Spatial brain training is about visualizing objects in space


Visualization is the key exercise in spatial brain training, just as an egg is a key ingredient

in an omelet.

It is about using working memory to "look" at a problem and to "see" a solution.

Try these exercises below.


This ancient puzzle, it is an excellent source for

spatial brain training.

The Tangram consists of seven shapes (see diagram to the left).

There are five(5) triangles (1,2, 4, 5, 7) a square (3) and a rhomboid (6).

Below are four figures using tangram shapes, "see" if you can visualize which shapes were used

in constructing each figure ( pole cat, vulture, acrobat doing a handstand, and man wearing

a top hat.).

(Note: each figure was made with only the seven shapes, and no shapes were used twice

in constructing a single figure.)


In Makesbelieveville it is customary to put coins on a birthday cake.

If today is your birthday and you invited 6 friends to the party,

How can you cut this cake into seven slices so everyone gets the same value of coins ?


Click on this PDF file below to navigate a maze filled with circles and squares.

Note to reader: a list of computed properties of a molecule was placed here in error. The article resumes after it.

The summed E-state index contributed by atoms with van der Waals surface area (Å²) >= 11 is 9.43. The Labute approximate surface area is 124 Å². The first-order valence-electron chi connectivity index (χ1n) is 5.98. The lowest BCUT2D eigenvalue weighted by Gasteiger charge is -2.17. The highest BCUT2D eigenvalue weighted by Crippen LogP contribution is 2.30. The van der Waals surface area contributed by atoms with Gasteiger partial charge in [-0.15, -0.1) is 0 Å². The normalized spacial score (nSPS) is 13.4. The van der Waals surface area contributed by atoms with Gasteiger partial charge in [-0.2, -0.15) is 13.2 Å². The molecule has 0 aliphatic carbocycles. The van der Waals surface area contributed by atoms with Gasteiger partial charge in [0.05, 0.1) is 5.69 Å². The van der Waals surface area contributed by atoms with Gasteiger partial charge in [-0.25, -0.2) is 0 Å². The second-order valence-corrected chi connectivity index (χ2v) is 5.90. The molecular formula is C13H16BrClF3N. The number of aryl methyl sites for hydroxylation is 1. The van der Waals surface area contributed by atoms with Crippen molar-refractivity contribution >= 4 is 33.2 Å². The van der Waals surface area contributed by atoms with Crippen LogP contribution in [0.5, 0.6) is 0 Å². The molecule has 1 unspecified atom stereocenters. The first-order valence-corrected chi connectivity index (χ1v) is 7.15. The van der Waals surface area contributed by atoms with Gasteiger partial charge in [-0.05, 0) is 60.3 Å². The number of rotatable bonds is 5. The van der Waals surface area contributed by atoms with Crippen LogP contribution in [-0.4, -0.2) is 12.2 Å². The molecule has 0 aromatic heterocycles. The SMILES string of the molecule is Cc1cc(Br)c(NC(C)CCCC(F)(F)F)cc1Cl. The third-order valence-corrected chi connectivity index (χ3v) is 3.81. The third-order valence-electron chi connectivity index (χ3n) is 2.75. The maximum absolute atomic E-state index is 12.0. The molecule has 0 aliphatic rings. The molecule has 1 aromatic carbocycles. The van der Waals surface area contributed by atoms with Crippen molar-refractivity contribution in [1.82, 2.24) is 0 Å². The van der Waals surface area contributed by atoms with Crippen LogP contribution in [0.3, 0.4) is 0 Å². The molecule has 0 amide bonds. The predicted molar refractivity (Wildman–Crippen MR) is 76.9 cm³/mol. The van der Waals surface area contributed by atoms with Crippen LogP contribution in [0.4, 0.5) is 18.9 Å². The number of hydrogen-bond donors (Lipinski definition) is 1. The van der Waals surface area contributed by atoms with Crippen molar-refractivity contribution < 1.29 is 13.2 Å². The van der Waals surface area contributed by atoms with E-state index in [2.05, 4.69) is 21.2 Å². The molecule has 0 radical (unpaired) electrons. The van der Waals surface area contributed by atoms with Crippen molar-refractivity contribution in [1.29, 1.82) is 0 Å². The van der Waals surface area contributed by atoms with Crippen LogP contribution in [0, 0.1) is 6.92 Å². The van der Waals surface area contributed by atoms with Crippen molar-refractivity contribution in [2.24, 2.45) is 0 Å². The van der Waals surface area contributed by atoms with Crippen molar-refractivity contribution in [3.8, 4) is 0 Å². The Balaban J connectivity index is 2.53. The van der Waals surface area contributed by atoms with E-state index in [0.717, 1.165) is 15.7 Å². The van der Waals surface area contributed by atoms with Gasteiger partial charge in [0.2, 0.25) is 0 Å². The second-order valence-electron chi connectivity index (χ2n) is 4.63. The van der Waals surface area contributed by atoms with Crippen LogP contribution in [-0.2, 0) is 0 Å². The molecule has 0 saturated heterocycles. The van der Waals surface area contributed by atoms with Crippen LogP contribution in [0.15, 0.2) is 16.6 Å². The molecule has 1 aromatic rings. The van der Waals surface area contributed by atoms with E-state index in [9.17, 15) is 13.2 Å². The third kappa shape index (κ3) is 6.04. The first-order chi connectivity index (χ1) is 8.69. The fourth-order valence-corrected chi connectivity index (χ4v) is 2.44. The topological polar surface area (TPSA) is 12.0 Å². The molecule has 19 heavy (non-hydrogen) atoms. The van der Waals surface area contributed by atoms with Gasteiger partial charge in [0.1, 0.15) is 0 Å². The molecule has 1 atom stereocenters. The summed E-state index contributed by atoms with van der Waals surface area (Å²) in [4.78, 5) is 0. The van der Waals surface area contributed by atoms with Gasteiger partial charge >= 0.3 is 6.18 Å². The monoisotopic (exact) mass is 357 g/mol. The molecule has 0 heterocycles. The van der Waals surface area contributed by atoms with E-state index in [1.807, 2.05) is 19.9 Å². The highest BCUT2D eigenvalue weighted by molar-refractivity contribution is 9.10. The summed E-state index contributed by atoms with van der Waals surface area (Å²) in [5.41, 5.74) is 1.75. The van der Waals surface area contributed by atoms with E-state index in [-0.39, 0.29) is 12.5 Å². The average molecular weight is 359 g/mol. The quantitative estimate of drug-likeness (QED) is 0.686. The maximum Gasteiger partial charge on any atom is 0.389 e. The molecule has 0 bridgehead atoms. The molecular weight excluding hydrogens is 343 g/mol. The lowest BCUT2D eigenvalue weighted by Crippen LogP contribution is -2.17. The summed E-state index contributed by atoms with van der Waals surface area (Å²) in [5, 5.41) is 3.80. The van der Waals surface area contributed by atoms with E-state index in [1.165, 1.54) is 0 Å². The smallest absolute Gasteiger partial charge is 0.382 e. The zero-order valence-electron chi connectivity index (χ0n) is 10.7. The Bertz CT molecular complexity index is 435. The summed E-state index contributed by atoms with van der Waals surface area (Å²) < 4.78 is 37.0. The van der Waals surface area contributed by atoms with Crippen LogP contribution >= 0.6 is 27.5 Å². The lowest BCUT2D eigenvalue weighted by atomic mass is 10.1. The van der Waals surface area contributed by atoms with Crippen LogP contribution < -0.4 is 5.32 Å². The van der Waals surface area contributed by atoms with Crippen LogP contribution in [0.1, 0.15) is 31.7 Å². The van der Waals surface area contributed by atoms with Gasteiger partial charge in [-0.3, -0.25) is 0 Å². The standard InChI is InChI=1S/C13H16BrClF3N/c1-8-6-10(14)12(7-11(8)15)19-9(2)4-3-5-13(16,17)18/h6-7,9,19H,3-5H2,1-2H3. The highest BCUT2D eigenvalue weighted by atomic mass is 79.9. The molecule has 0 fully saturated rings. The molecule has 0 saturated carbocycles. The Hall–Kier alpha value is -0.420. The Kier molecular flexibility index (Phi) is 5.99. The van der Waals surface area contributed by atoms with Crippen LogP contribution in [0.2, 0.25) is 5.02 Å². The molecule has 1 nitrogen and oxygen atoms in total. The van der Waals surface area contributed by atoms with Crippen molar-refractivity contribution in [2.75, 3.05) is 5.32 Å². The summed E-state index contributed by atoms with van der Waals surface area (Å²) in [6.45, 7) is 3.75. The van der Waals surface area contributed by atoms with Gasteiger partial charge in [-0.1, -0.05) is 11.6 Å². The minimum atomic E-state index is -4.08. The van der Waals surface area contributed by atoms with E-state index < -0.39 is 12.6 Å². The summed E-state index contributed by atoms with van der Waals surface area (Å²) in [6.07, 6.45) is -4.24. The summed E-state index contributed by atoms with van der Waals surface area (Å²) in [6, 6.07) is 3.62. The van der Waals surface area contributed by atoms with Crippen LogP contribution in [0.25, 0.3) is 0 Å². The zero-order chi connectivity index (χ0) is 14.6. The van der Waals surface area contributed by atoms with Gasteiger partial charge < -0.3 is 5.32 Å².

The object of the game is to go from point A to point B, by navigating through this maze,

going alternately from square to circle, circle to square.

You may move horizontally , or vertically, but not diagonally.

It took us 27 steps.

How many can you do it in?



  1. Men are better at spatial tasks than woman, especially those that involve

    navigation and orientation.

  2. When traveling as a couple men are more frequently to be found in the drivers seat.

    There may be more than chivalry here , studies show that the circuitry for path finding

    is larger in the male brain.

  3. Men usually navigate by orientation to the sun or some point of geography,

    while women will usually sight landmarks more often.

  4. Vision developed out of a need for survival. It evolved so an individual could

    discern images from surrounding objects (or camouflage.)

  5. When a rat is rewarded for selecting a rectangle over a square, the rat's response

    to an even longer and narrower rectangle is even greater, due to a cognitive principle

    called the “peakshift “ effect.


How good are you at determining sequences?

Problems like these are usually given on IQ tests.

Today is just for fun!!

Below we have two sequences (left and right). Beginning with the left problem can you

determine what the last box in the lower right-hand corner of that puzzle should be?

On the right is a pie chart pattern, what should be the last two moves in that series?

From Spatial Brain Training to Brain Games

From Spatial Brain Training to Puzzle Games Online